Also, as long as you are part-plugged in to the monetary economy and trying to participate in mainstream society as is, you are extremely unlikely to contract your carbon footprint as much as is necessary to limit global warming to 1.5º, because the monetary economy requires you to grow, not contract nor even just maintain, your consumption levels. Besides, as soon as you depend on any one product of industrial capitalism, you are dependent on the whole filthy, exploitative, growth-dependent, global infrastructure necessary to get that one artefact to you for your pleasure, convenience, business or so-called health.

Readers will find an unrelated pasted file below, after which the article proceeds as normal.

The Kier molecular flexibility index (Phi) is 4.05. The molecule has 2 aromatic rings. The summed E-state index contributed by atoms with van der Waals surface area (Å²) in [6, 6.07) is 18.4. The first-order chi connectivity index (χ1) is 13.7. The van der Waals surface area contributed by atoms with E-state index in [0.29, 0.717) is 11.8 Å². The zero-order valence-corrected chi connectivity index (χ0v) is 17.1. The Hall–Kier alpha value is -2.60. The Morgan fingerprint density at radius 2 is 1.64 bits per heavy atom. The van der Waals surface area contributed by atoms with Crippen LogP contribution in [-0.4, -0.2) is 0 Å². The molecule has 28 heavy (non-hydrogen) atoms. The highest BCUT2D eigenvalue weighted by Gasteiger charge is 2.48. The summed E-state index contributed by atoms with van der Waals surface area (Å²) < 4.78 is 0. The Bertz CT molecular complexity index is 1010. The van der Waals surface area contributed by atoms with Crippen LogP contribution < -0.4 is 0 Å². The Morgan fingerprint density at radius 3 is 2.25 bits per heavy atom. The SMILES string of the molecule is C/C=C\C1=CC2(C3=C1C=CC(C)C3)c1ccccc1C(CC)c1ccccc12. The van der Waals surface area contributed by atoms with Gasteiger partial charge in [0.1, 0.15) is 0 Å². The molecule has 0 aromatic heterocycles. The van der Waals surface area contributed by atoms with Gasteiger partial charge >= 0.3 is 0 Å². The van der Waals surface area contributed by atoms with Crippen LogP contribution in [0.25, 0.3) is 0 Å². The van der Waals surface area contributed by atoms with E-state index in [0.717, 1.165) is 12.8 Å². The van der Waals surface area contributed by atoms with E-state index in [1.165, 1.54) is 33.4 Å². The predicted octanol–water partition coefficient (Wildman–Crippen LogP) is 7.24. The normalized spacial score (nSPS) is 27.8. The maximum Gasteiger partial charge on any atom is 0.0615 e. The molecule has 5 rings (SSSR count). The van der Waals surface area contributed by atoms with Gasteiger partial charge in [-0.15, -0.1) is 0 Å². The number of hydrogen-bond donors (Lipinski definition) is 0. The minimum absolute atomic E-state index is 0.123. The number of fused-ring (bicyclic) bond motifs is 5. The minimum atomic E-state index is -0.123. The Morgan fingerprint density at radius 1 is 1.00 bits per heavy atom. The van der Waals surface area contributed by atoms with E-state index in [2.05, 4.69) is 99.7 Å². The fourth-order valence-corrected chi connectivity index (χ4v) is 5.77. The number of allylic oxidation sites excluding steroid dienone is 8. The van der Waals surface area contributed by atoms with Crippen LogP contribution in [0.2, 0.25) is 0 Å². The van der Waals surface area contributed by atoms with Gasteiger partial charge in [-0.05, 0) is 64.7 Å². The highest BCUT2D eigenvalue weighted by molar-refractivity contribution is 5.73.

So I fear it’s all or nothing, ultimately, even if there are certain permissible compromises in the transition steps which might be facilitated by the above schemes, as long as these schemes don’t bind us too restrictively in perpetuity. The change will be hard, but may be our best hope for survival.

The ship is sinking. I’m inviting you to join me on this lifeboat to go and build something different, NOT something that is as flawed as our present system.